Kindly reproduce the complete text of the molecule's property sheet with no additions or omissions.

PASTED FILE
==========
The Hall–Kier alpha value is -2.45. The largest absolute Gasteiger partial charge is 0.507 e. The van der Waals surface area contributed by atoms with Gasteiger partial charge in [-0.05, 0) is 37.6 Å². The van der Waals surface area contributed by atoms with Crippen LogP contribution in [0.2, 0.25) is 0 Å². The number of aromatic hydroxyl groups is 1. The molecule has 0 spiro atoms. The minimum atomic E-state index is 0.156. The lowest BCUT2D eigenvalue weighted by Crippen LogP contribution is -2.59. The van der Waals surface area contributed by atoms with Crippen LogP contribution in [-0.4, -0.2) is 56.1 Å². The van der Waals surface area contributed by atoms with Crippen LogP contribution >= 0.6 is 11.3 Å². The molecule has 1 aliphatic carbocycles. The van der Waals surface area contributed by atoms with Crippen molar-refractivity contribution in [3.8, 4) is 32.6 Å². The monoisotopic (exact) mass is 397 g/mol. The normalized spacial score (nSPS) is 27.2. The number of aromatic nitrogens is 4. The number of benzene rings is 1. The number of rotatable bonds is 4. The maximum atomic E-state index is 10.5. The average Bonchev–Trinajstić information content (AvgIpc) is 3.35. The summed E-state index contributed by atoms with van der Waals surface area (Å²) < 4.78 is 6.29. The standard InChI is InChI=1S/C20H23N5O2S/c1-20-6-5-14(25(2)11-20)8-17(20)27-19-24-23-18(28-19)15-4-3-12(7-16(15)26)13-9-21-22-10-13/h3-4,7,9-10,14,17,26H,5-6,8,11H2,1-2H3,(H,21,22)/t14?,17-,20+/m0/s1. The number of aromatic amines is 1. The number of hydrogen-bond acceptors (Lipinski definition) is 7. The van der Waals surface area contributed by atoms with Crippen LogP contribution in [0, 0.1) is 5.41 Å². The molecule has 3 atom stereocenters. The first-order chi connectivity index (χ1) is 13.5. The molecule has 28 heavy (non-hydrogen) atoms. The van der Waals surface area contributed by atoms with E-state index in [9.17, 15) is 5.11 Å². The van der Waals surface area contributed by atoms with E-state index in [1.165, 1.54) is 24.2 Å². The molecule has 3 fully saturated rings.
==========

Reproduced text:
The Hall–Kier alpha value is -2.45. The largest absolute Gasteiger partial charge is 0.507 e. The van der Waals surface area contributed by atoms with Gasteiger partial charge in [-0.05, 0) is 37.6 Å². The van der Waals surface area contributed by atoms with Crippen LogP contribution in [0.2, 0.25) is 0 Å². The number of aromatic hydroxyl groups is 1. The molecule has 0 spiro atoms. The minimum atomic E-state index is 0.156. The lowest BCUT2D eigenvalue weighted by Crippen LogP contribution is -2.59. The van der Waals surface area contributed by atoms with Crippen LogP contribution in [-0.4, -0.2) is 56.1 Å². The van der Waals surface area contributed by atoms with Crippen LogP contribution >= 0.6 is 11.3 Å². The molecule has 1 aliphatic carbocycles. The van der Waals surface area contributed by atoms with Crippen molar-refractivity contribution in [3.8, 4) is 32.6 Å². The monoisotopic (exact) mass is 397 g/mol. The normalized spacial score (nSPS) is 27.2. The number of aromatic nitrogens is 4. The number of benzene rings is 1. The number of rotatable bonds is 4. The maximum atomic E-state index is 10.5. The average Bonchev–Trinajstić information content (AvgIpc) is 3.35. The summed E-state index contributed by atoms with van der Waals surface area (Å²) < 4.78 is 6.29. The standard InChI is InChI=1S/C20H23N5O2S/c1-20-6-5-14(25(2)11-20)8-17(20)27-19-24-23-18(28-19)15-4-3-12(7-16(15)26)13-9-21-22-10-13/h3-4,7,9-10,14,17,26H,5-6,8,11H2,1-2H3,(H,21,22)/t14?,17-,20+/m0/s1. The number of aromatic amines is 1. The number of hydrogen-bond acceptors (Lipinski definition) is 7. The van der Waals surface area contributed by atoms with Crippen LogP contribution in [0, 0.1) is 5.41 Å². The molecule has 3 atom stereocenters. The first-order chi connectivity index (χ1) is 13.5. The molecule has 28 heavy (non-hydrogen) atoms. The van der Waals surface area contributed by atoms with E-state index in [9.17, 15) is 5.11 Å². The van der Waals surface area contributed by atoms with E-state index in [1.165, 1.54) is 24.2 Å². The molecule has 3 fully saturated rings.